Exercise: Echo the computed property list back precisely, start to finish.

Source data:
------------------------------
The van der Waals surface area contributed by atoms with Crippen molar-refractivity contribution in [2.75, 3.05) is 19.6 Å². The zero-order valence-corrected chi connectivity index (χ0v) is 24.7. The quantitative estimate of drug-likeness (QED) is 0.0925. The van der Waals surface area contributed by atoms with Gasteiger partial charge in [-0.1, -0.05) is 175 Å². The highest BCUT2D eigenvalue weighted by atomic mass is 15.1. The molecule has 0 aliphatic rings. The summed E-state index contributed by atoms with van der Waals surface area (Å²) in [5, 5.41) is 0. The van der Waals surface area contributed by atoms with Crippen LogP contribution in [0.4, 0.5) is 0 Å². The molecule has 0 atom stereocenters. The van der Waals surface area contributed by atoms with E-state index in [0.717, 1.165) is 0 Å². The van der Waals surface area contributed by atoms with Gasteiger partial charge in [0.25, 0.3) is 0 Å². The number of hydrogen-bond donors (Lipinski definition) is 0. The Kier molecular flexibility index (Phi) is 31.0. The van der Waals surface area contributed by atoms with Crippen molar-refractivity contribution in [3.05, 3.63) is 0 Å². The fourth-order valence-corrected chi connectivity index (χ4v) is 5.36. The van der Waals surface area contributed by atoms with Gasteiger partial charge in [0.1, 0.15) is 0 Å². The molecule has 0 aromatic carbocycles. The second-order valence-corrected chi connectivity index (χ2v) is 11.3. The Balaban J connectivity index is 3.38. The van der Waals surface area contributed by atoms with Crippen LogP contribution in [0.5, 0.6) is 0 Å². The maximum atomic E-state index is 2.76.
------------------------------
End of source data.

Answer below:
The van der Waals surface area contributed by atoms with Crippen molar-refractivity contribution in [2.75, 3.05) is 19.6 Å². The zero-order valence-corrected chi connectivity index (χ0v) is 24.7. The quantitative estimate of drug-likeness (QED) is 0.0925. The van der Waals surface area contributed by atoms with Gasteiger partial charge in [-0.1, -0.05) is 175 Å². The highest BCUT2D eigenvalue weighted by atomic mass is 15.1. The molecule has 0 aliphatic rings. The summed E-state index contributed by atoms with van der Waals surface area (Å²) in [5, 5.41) is 0. The van der Waals surface area contributed by atoms with Crippen LogP contribution in [0.4, 0.5) is 0 Å². The molecule has 0 atom stereocenters. The van der Waals surface area contributed by atoms with E-state index in [0.717, 1.165) is 0 Å². The van der Waals surface area contributed by atoms with Gasteiger partial charge in [0.25, 0.3) is 0 Å². The number of hydrogen-bond donors (Lipinski definition) is 0. The Kier molecular flexibility index (Phi) is 31.0. The van der Waals surface area contributed by atoms with Crippen molar-refractivity contribution in [3.05, 3.63) is 0 Å². The fourth-order valence-corrected chi connectivity index (χ4v) is 5.36. The van der Waals surface area contributed by atoms with Gasteiger partial charge in [0.1, 0.15) is 0 Å². The molecule has 0 aromatic carbocycles. The second-order valence-corrected chi connectivity index (χ2v) is 11.3. The Balaban J connectivity index is 3.38. The van der Waals surface area contributed by atoms with Crippen LogP contribution in [0.5, 0.6) is 0 Å². The maximum atomic E-state index is 2.76.